The use of web-enabled networks of people working to solve problems or to get things done is already well-established. Translation, marketing design proposals, and many other applications are continually popping up and mutating. By marrying the crowdsourcing model with the quick turnaround of 3D printers (The Beginning of the End of Scale Production Thinking?) to make prototypes and, in some cases, to produce final end products for sale, a growing number of companies are enabling anyone with a product idea to get feedback on their product design, to have prototypes made, and to sell their final product online and, in some cases, bricks and mortar stores.
One example is Quirky (http://www.quirky.com/), which The Economist visited recently:
Its new design studio in a converted warehouse near the Hudson river includes a small factory complete with a couple of 3D printers, a laser cutter, milling machines, a spray-painting booth and other bits of equipment. This prototyping shop is central to Quirky’s business of turning other people’s ideas into products.
With the help of a growing online community, Quirky comes up with two new consumer products a week. It works like this: a user submits an idea and if enough people like it (as on Facebook), Quirky’s product-development team makes a prototype. Users review this online and can contribute towards its final design, packaging and marketing, and help set a price for it. Quirky then looks for suitable manufacturers. The product is sold on the Quirky website and, if demand grows, by retail chains. Quirky also handles patents and standards approvals and gives a 30% share of the revenue from direct sales to the inventors and others who have helped.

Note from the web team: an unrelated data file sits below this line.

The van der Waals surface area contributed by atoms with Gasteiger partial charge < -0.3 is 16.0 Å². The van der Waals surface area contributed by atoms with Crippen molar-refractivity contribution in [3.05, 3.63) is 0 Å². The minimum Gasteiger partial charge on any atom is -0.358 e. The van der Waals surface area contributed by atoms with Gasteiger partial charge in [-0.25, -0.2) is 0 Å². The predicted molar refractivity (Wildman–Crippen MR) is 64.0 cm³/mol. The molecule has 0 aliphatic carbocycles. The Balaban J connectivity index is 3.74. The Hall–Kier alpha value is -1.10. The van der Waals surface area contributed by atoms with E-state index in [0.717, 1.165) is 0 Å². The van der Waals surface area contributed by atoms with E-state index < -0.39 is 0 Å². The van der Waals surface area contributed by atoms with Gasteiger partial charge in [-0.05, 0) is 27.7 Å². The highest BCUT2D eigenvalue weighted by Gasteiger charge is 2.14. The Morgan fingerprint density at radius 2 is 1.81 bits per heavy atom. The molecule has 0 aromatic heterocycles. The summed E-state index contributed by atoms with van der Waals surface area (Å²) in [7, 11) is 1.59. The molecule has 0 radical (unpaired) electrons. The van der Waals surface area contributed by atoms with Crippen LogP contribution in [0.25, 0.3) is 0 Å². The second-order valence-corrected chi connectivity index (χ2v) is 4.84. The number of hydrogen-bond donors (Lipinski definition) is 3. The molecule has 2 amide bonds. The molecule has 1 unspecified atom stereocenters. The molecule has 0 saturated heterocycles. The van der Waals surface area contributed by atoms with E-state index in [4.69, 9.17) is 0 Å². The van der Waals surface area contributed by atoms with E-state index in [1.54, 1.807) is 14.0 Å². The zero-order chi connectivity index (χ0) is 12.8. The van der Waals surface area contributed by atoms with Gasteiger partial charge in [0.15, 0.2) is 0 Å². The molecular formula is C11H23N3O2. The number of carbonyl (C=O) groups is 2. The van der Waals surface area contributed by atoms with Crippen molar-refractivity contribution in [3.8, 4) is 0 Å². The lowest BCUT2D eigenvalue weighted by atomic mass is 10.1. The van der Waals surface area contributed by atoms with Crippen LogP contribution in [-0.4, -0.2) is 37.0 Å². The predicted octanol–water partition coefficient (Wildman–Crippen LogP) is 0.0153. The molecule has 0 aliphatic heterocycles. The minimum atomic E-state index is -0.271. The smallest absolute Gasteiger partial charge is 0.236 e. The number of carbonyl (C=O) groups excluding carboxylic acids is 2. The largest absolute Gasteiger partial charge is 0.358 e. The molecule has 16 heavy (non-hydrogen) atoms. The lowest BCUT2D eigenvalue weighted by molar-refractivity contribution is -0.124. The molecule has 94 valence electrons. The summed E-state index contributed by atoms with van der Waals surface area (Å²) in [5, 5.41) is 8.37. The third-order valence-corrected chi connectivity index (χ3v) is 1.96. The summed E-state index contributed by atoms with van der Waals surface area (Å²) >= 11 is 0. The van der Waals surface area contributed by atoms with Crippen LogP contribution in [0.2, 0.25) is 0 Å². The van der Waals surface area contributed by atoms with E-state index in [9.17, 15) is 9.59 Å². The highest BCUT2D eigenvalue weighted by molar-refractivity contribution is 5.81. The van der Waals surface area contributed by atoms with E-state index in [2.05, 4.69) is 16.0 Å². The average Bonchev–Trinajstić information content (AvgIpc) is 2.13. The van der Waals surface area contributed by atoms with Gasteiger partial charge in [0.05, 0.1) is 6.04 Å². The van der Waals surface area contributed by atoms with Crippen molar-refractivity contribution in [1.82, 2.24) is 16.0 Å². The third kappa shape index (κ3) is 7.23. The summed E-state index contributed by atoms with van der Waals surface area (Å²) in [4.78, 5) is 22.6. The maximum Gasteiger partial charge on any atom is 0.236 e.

Quirky’s most successful product so far is called Pivot Power. It is a $29.99 electrical extension lead with adjustable sockets, which makes it easier to plug-in different chargers. Jake Zien of Milwaukee came up with the idea when he was at high school, submitted it to Quirky and was helped by 709 people to bring it to market. By early April, with over 200,000 of the gadgets sold, Mr Zien had made $124,000 from his invention.
By using its community as a sounding board, Quirky can quickly establish if there is a market for a product and set the right price before committing itself to making it. Much of the firm’s production is carried out by subcontractors in Asia, particularly China. The speed with which they can turn designs into products is hard to match anywhere else, says Ben Kaufman, Quirky’s chief executive. Additive manufacturing is not yet capable of doing this on a large-scale, he points out, but that could change.
Quirky is hoping to make more things in America because it sees benefits in being close to manufacturing technology. “The amount of creativity that happens when you are standing next to a machine that’s making hundreds of thousands of things is much greater than when you are working 4,000 miles away,” says Mr Kaufman. “Your mind is spinning as to what else you can design for the machine to make.”
An update: Pivot Power as of June 16, 2012 has sold 256,000 units with $290,000 paid out to the inventors and others who helped.